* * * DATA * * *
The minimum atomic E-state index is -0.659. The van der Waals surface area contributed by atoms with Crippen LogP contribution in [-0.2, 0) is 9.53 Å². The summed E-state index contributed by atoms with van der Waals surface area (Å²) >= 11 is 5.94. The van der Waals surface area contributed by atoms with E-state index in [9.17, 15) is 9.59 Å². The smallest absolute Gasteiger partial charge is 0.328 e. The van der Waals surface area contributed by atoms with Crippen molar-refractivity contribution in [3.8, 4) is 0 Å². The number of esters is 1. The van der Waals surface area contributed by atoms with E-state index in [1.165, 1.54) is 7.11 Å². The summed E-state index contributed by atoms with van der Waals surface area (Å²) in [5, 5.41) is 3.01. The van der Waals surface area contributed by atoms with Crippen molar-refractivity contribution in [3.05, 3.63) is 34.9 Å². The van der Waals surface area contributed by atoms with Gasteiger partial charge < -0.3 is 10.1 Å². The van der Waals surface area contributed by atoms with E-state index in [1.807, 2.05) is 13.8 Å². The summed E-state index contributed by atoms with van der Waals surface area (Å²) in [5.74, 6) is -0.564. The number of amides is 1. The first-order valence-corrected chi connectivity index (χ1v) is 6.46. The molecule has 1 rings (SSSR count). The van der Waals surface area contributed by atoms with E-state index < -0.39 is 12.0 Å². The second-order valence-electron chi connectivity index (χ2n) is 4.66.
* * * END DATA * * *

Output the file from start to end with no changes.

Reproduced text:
The minimum atomic E-state index is -0.659. The van der Waals surface area contributed by atoms with Crippen LogP contribution in [-0.2, 0) is 9.53 Å². The summed E-state index contributed by atoms with van der Waals surface area (Å²) >= 11 is 5.94. The van der Waals surface area contributed by atoms with E-state index in [9.17, 15) is 9.59 Å². The smallest absolute Gasteiger partial charge is 0.328 e. The van der Waals surface area contributed by atoms with Crippen molar-refractivity contribution in [3.8, 4) is 0 Å². The number of esters is 1. The van der Waals surface area contributed by atoms with E-state index in [1.165, 1.54) is 7.11 Å². The summed E-state index contributed by atoms with van der Waals surface area (Å²) in [5, 5.41) is 3.01. The van der Waals surface area contributed by atoms with Crippen molar-refractivity contribution in [3.05, 3.63) is 34.9 Å². The van der Waals surface area contributed by atoms with Gasteiger partial charge < -0.3 is 10.1 Å². The van der Waals surface area contributed by atoms with E-state index in [1.807, 2.05) is 13.8 Å². The summed E-state index contributed by atoms with van der Waals surface area (Å²) in [5.74, 6) is -0.564. The number of amides is 1. The first-order valence-corrected chi connectivity index (χ1v) is 6.46. The molecule has 1 rings (SSSR count). The van der Waals surface area contributed by atoms with E-state index < -0.39 is 12.0 Å². The second-order valence-electron chi connectivity index (χ2n) is 4.66.